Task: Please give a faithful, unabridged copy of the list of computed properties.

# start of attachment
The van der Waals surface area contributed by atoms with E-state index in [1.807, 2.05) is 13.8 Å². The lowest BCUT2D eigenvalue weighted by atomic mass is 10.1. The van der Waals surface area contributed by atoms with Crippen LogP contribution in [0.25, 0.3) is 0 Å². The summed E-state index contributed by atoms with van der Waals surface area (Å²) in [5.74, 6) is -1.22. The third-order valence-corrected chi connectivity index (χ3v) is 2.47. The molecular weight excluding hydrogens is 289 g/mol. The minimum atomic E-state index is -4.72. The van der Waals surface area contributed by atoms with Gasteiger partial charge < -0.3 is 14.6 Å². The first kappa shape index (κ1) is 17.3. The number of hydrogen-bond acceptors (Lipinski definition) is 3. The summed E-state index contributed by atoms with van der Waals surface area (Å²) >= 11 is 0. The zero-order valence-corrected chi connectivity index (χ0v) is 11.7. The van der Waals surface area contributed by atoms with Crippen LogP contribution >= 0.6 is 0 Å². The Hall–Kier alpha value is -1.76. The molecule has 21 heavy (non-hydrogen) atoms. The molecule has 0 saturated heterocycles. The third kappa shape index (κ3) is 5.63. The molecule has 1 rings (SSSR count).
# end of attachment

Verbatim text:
The van der Waals surface area contributed by atoms with E-state index in [1.807, 2.05) is 13.8 Å². The lowest BCUT2D eigenvalue weighted by atomic mass is 10.1. The van der Waals surface area contributed by atoms with Crippen LogP contribution in [0.25, 0.3) is 0 Å². The summed E-state index contributed by atoms with van der Waals surface area (Å²) in [5.74, 6) is -1.22. The third-order valence-corrected chi connectivity index (χ3v) is 2.47. The molecular weight excluding hydrogens is 289 g/mol. The minimum atomic E-state index is -4.72. The van der Waals surface area contributed by atoms with Gasteiger partial charge < -0.3 is 14.6 Å². The first kappa shape index (κ1) is 17.3. The number of hydrogen-bond acceptors (Lipinski definition) is 3. The summed E-state index contributed by atoms with van der Waals surface area (Å²) >= 11 is 0. The zero-order valence-corrected chi connectivity index (χ0v) is 11.7. The van der Waals surface area contributed by atoms with Crippen LogP contribution >= 0.6 is 0 Å². The Hall–Kier alpha value is -1.76. The molecule has 21 heavy (non-hydrogen) atoms. The molecule has 0 saturated heterocycles. The third kappa shape index (κ3) is 5.63. The molecule has 1 rings (SSSR count).